As far as the agency's documentation of its selection decision and actual negotiation of the contract, you may find Section 5.4.2 - Negotiated Procurements, helpful. Another useful section of the BPPM may be Section 5.1 - Responsibility of Contractor. The procuring agency will need to determine that the service providers have the resources and a history of successful performance under other contracts.
Can you define the difference between "Professional Services" and "Operations/Management Services"?
FTA has not established formal definitions for "professional services" or for "operations/management services." Generally, however, we consider "professional services" to be a subset of or related to "operations/management" services.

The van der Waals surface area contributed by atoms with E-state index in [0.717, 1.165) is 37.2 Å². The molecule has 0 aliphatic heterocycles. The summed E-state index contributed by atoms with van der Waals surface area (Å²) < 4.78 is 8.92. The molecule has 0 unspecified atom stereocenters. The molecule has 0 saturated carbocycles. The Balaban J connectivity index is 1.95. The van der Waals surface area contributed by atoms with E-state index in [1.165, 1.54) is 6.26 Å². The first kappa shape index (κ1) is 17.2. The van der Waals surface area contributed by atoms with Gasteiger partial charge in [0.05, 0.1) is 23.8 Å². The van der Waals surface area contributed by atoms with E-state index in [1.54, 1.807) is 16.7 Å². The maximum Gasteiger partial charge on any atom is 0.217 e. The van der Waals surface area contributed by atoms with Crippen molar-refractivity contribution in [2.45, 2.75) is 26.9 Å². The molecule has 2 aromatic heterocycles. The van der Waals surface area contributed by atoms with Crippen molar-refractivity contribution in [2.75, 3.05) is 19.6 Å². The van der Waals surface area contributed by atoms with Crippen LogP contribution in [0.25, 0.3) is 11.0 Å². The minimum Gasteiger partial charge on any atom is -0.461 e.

FTA recognizes services identified in 49 U.S.C. § 5325, "program management, architectural engineering, construction management, a feasibility study, and preliminary engineering, design, architectural, engineering, surveying, mapping, or related services" as "professional services." In addition, we recognize the services of accountants, appraisers, archaeologists, business consultants, business development managers, lawyers, physicians, professors, public relations professionals, researchers, real estate brokers, translators, and web designers to be professional services. Frequently, but not always, individuals that perform professional services are required to have a license. Those identifying themselves as "independent" are sought after on the basis of knowledge, reputation, ethics, and creativity, as well as price. While FTA grantees are required by law to select contractors performing professional services in connection with construction identified in 49 U.S.C. § 5325 on the basis of their qualifications, Federal law and regulations require Federal grantees to select contractors offering other professional service on the basis of their cost as well as other factors important to the grantee.